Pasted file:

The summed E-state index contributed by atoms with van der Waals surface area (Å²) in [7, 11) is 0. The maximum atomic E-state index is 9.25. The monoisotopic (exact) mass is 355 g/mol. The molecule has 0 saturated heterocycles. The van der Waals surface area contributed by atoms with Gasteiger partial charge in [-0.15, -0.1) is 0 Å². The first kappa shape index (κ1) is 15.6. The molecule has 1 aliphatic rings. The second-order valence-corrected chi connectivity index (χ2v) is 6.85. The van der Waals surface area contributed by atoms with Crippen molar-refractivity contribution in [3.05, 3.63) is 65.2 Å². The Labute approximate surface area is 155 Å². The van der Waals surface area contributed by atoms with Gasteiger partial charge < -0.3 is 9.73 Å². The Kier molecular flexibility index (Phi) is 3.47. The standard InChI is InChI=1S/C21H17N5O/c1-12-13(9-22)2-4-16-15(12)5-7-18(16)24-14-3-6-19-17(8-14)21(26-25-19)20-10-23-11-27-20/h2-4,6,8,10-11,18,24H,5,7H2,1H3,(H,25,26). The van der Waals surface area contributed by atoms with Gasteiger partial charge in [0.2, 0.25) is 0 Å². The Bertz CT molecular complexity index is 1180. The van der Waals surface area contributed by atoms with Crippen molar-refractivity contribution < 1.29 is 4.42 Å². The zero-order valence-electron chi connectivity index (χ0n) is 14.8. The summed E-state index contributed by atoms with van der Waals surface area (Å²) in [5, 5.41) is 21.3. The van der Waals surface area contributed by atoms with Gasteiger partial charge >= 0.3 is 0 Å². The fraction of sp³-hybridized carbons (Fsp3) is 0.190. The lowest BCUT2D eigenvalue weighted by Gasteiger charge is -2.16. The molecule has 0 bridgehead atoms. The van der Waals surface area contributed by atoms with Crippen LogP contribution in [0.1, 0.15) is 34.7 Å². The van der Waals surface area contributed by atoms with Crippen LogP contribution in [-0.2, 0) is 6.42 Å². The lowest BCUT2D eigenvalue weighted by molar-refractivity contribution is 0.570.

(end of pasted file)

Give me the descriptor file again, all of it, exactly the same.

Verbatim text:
The summed E-state index contributed by atoms with van der Waals surface area (Å²) in [7, 11) is 0. The maximum atomic E-state index is 9.25. The monoisotopic (exact) mass is 355 g/mol. The molecule has 0 saturated heterocycles. The van der Waals surface area contributed by atoms with Gasteiger partial charge in [-0.15, -0.1) is 0 Å². The first kappa shape index (κ1) is 15.6. The molecule has 1 aliphatic rings. The second-order valence-corrected chi connectivity index (χ2v) is 6.85. The van der Waals surface area contributed by atoms with Crippen molar-refractivity contribution in [3.05, 3.63) is 65.2 Å². The Labute approximate surface area is 155 Å². The van der Waals surface area contributed by atoms with Gasteiger partial charge < -0.3 is 9.73 Å². The Kier molecular flexibility index (Phi) is 3.47. The standard InChI is InChI=1S/C21H17N5O/c1-12-13(9-22)2-4-16-15(12)5-7-18(16)24-14-3-6-19-17(8-14)21(26-25-19)20-10-23-11-27-20/h2-4,6,8,10-11,18,24H,5,7H2,1H3,(H,25,26). The van der Waals surface area contributed by atoms with Gasteiger partial charge in [0.2, 0.25) is 0 Å². The Bertz CT molecular complexity index is 1180. The van der Waals surface area contributed by atoms with Crippen molar-refractivity contribution < 1.29 is 4.42 Å². The zero-order valence-electron chi connectivity index (χ0n) is 14.8. The summed E-state index contributed by atoms with van der Waals surface area (Å²) in [5, 5.41) is 21.3. The van der Waals surface area contributed by atoms with Gasteiger partial charge >= 0.3 is 0 Å². The fraction of sp³-hybridized carbons (Fsp3) is 0.190. The lowest BCUT2D eigenvalue weighted by Gasteiger charge is -2.16. The molecule has 0 bridgehead atoms. The van der Waals surface area contributed by atoms with Crippen LogP contribution in [0.1, 0.15) is 34.7 Å². The van der Waals surface area contributed by atoms with Crippen LogP contribution in [-0.2, 0) is 6.42 Å². The lowest BCUT2D eigenvalue weighted by molar-refractivity contribution is 0.570.